The Battle of the Atlantic may be subdivided into eight phases. During the first of these, from September 1939 to June 1940, a small number of U-boats, seldom more than 10 at a time, made individual cruises west of the British Isles and into the Bay of Biscay to intercept Allied merchant ships. Generally, these operated independently because the convoy system, which the British Admiralty had planned before the war, was slow to take shape. Thus the U-boats found targets, attacking at first according to prize rules by identifying the ship and providing for the safety of its crew. However, when Britain armed its merchant ships, increasingly the German submarines struck without warning. Dönitz's plan to counter the convoy with group or "pack" operations of U-boats—also developed and tested before the war—was put on trial in October and November 1939 and in February 1940. The results confirmed the possibility of vectoring a group of U-boats to a convoy by radio signals from whichever U-boat first sighted the convoy. However, at this time, the insufficient numbers of U-boats available and frequent torpedo failures prevented real successes.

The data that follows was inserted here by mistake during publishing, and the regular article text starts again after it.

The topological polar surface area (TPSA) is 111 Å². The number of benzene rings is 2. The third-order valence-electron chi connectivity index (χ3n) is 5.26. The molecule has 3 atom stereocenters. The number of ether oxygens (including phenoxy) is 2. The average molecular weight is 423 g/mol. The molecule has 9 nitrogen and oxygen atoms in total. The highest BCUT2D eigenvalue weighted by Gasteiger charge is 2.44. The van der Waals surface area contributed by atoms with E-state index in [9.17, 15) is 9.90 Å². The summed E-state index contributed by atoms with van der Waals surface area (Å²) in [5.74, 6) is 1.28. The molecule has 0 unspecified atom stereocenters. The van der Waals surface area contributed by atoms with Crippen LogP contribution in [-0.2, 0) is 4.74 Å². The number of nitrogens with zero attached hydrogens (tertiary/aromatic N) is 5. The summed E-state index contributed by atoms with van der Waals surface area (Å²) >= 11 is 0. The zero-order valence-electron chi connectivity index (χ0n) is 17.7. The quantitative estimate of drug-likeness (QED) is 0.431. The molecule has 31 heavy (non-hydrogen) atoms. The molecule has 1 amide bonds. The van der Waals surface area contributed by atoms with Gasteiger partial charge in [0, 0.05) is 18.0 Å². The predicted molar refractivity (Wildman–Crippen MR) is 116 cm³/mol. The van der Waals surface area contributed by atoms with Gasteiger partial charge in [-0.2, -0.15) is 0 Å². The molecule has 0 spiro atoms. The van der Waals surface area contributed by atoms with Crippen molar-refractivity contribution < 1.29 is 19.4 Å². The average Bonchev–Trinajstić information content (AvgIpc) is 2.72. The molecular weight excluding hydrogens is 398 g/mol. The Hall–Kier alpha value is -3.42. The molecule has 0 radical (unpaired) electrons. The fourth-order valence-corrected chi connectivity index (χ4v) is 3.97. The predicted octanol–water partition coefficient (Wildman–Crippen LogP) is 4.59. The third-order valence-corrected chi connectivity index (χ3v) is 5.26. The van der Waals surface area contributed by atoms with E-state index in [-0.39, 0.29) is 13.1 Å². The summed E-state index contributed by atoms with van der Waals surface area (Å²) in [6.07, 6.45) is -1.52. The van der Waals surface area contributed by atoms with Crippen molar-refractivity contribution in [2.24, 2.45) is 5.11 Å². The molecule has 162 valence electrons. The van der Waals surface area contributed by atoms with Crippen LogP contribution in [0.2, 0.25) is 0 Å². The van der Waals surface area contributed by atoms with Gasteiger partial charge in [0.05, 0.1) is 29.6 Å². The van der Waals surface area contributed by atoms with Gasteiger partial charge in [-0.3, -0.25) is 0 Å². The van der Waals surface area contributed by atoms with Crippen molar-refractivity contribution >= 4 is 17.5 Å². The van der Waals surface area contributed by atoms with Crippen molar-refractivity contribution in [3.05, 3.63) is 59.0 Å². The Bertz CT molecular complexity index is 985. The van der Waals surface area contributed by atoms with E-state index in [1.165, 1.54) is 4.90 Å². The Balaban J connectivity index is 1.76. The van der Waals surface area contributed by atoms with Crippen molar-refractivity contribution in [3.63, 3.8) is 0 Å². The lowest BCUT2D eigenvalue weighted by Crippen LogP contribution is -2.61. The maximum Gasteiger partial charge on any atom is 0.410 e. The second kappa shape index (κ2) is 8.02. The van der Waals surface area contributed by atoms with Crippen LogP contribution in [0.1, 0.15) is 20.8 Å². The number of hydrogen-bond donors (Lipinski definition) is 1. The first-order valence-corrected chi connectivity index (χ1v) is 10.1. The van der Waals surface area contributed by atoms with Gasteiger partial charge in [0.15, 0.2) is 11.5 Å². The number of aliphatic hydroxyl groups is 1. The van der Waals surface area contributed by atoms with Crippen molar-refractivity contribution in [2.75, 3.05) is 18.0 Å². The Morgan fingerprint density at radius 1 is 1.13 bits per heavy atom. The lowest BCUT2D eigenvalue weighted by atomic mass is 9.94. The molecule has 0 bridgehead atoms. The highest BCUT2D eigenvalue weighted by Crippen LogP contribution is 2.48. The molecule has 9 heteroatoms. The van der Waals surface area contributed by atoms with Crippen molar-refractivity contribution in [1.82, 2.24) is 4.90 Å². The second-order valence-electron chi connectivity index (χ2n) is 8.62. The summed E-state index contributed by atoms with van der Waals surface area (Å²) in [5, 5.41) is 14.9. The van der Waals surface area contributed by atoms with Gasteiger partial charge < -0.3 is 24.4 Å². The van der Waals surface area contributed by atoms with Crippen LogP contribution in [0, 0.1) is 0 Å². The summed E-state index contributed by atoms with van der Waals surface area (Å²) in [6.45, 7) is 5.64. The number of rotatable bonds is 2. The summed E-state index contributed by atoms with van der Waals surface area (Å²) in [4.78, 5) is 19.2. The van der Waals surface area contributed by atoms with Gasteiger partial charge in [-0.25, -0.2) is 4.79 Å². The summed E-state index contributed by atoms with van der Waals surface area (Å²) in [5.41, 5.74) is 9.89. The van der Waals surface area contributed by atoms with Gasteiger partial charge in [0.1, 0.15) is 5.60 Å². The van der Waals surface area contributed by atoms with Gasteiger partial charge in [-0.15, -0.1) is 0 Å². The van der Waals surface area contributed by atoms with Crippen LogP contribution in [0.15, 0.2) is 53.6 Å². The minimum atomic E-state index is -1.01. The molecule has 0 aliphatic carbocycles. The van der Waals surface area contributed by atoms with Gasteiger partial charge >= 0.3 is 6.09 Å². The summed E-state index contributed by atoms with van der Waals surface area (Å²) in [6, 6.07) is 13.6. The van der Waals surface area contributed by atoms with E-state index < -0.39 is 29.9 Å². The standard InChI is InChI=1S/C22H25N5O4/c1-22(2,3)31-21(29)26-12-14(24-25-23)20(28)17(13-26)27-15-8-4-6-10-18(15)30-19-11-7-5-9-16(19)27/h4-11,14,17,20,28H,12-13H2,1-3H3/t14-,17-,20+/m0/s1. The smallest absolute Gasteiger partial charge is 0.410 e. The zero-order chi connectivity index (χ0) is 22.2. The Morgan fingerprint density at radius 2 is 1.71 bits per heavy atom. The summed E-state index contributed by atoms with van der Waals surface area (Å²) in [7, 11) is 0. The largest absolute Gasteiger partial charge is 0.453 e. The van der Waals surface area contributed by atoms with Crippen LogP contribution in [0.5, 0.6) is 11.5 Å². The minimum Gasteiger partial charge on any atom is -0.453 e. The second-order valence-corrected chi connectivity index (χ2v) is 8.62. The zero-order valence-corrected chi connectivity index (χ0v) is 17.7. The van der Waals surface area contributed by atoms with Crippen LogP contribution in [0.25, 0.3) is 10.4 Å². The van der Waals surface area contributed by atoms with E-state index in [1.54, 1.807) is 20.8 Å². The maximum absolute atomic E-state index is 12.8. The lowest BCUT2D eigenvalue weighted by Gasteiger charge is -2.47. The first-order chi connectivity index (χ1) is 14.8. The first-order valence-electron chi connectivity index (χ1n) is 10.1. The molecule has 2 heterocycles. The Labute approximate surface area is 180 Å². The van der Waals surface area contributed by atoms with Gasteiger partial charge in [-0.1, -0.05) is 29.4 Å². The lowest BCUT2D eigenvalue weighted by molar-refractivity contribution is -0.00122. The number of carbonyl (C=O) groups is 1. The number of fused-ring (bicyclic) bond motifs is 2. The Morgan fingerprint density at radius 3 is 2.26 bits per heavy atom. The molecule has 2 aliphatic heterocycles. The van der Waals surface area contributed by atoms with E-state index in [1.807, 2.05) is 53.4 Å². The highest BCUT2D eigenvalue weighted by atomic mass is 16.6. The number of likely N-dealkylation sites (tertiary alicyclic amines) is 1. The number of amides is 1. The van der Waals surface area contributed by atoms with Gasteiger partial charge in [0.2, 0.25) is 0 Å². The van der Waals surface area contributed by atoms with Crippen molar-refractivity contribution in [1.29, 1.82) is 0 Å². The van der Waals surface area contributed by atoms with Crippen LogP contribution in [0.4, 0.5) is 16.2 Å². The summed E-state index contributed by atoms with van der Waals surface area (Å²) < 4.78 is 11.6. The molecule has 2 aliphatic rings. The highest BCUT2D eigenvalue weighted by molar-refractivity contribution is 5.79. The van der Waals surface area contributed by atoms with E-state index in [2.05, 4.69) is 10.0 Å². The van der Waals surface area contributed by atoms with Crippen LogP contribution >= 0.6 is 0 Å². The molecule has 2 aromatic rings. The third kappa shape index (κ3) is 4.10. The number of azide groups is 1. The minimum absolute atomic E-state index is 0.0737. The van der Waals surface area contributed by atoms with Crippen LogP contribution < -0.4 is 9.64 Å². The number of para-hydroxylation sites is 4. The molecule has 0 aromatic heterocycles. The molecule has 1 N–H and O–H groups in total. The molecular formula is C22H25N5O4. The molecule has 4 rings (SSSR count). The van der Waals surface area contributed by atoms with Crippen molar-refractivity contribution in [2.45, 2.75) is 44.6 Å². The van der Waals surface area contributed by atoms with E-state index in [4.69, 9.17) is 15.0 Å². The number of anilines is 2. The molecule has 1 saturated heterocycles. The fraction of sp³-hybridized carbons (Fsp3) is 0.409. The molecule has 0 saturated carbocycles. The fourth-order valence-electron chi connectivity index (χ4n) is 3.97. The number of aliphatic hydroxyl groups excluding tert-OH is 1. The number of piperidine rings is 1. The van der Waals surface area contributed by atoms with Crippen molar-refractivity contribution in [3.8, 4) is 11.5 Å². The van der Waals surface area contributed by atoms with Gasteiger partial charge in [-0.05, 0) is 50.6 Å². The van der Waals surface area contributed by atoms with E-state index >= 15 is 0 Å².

The German conquest of Norway and western France provided the U-boats with new bases much closer to the main operational area off the Western Approaches and brought about a second phase from July 1940 to May 1941. In this phase, the U-boats, operated in groups or wolf packs, were directed by radio signals from the shore against the convoys, in which was now concentrated most of the maritime traffic to and from Great Britain. Even if the number of U-boats in the operational area still did not rise to more than 10 at a time, a peak of efficacy was attained in terms of the relationship between tonnage sunk and U-boat days at sea. This was made possible partly by the weakness of the convoy escort groups because the Royal Navy held back destroyers to guard against an expected German invasion of Britain. In addition, British merchant shipping losses were greatly augmented during this phase by the operations of German surface warships in the north and central Atlantic; by armed merchant raiders in the Atlantic, Pacific, and Indian Oceans; by the attacks of German long-range bombers against the Western Approaches; and by heavy German air attacks against British harbors. The Germans were also aided by Italian submarines based at Bordeaux and sent into the Atlantic, the numbers of which in early 1941 actually surpassed the number of German U-boats.